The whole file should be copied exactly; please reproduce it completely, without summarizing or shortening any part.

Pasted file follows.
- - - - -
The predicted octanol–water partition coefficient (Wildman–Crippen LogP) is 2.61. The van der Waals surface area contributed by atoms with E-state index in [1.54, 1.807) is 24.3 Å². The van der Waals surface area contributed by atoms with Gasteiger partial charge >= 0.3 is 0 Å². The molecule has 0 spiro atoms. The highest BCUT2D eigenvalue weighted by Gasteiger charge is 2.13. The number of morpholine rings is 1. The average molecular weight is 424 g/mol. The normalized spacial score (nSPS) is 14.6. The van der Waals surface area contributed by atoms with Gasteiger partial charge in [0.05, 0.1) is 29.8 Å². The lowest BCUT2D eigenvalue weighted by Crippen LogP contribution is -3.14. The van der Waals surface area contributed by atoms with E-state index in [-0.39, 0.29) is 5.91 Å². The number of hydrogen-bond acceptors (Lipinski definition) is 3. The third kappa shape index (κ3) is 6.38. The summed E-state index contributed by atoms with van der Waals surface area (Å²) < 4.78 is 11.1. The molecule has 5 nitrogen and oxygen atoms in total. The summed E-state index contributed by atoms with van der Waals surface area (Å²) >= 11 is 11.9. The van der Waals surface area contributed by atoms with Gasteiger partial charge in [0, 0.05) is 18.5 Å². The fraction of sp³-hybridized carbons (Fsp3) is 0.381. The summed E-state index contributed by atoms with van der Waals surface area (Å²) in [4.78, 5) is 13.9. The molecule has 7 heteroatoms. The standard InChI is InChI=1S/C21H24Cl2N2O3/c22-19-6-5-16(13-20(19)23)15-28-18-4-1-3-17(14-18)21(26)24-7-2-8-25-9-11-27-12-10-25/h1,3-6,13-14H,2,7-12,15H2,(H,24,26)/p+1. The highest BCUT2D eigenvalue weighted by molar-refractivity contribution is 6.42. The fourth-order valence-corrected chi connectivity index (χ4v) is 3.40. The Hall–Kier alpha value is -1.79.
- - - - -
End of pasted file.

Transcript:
The predicted octanol–water partition coefficient (Wildman–Crippen LogP) is 2.61. The van der Waals surface area contributed by atoms with E-state index in [1.54, 1.807) is 24.3 Å². The van der Waals surface area contributed by atoms with Gasteiger partial charge >= 0.3 is 0 Å². The molecule has 0 spiro atoms. The highest BCUT2D eigenvalue weighted by Gasteiger charge is 2.13. The number of morpholine rings is 1. The average molecular weight is 424 g/mol. The normalized spacial score (nSPS) is 14.6. The van der Waals surface area contributed by atoms with Gasteiger partial charge in [0.05, 0.1) is 29.8 Å². The lowest BCUT2D eigenvalue weighted by Crippen LogP contribution is -3.14. The van der Waals surface area contributed by atoms with E-state index in [-0.39, 0.29) is 5.91 Å². The number of hydrogen-bond acceptors (Lipinski definition) is 3. The third kappa shape index (κ3) is 6.38. The summed E-state index contributed by atoms with van der Waals surface area (Å²) < 4.78 is 11.1. The molecule has 5 nitrogen and oxygen atoms in total. The summed E-state index contributed by atoms with van der Waals surface area (Å²) >= 11 is 11.9. The van der Waals surface area contributed by atoms with Gasteiger partial charge in [0, 0.05) is 18.5 Å². The fraction of sp³-hybridized carbons (Fsp3) is 0.381. The summed E-state index contributed by atoms with van der Waals surface area (Å²) in [4.78, 5) is 13.9. The molecule has 7 heteroatoms. The standard InChI is InChI=1S/C21H24Cl2N2O3/c22-19-6-5-16(13-20(19)23)15-28-18-4-1-3-17(14-18)21(26)24-7-2-8-25-9-11-27-12-10-25/h1,3-6,13-14H,2,7-12,15H2,(H,24,26)/p+1. The highest BCUT2D eigenvalue weighted by molar-refractivity contribution is 6.42. The fourth-order valence-corrected chi connectivity index (χ4v) is 3.40. The Hall–Kier alpha value is -1.79.